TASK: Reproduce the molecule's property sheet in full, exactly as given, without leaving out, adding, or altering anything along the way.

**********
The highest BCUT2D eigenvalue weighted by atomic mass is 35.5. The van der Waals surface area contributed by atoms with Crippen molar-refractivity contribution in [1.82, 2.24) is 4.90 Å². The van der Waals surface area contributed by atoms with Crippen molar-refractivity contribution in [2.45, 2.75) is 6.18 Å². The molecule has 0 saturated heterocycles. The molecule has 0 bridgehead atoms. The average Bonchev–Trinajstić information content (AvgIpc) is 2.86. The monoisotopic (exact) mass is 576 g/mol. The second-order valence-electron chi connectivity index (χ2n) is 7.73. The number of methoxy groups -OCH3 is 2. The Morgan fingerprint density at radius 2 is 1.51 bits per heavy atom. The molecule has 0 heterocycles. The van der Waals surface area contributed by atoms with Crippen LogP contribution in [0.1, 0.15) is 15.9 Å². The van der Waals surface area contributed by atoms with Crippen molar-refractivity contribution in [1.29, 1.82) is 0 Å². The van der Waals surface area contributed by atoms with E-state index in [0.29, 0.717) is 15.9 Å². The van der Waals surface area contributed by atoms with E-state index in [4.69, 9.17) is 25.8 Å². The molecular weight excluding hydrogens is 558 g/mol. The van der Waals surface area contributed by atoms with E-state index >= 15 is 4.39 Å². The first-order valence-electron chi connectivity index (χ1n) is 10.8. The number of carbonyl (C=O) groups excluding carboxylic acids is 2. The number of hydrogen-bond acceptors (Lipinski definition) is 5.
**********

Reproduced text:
The highest BCUT2D eigenvalue weighted by atomic mass is 35.5. The van der Waals surface area contributed by atoms with Crippen molar-refractivity contribution in [1.82, 2.24) is 4.90 Å². The van der Waals surface area contributed by atoms with Crippen molar-refractivity contribution in [2.45, 2.75) is 6.18 Å². The molecule has 0 saturated heterocycles. The molecule has 0 bridgehead atoms. The average Bonchev–Trinajstić information content (AvgIpc) is 2.86. The monoisotopic (exact) mass is 576 g/mol. The second-order valence-electron chi connectivity index (χ2n) is 7.73. The number of methoxy groups -OCH3 is 2. The Morgan fingerprint density at radius 2 is 1.51 bits per heavy atom. The molecule has 0 heterocycles. The van der Waals surface area contributed by atoms with Crippen LogP contribution in [0.1, 0.15) is 15.9 Å². The van der Waals surface area contributed by atoms with Crippen molar-refractivity contribution in [1.29, 1.82) is 0 Å². The van der Waals surface area contributed by atoms with E-state index in [0.29, 0.717) is 15.9 Å². The van der Waals surface area contributed by atoms with E-state index in [4.69, 9.17) is 25.8 Å². The molecular weight excluding hydrogens is 558 g/mol. The van der Waals surface area contributed by atoms with E-state index >= 15 is 4.39 Å². The first-order valence-electron chi connectivity index (χ1n) is 10.8. The number of carbonyl (C=O) groups excluding carboxylic acids is 2. The number of hydrogen-bond acceptors (Lipinski definition) is 5.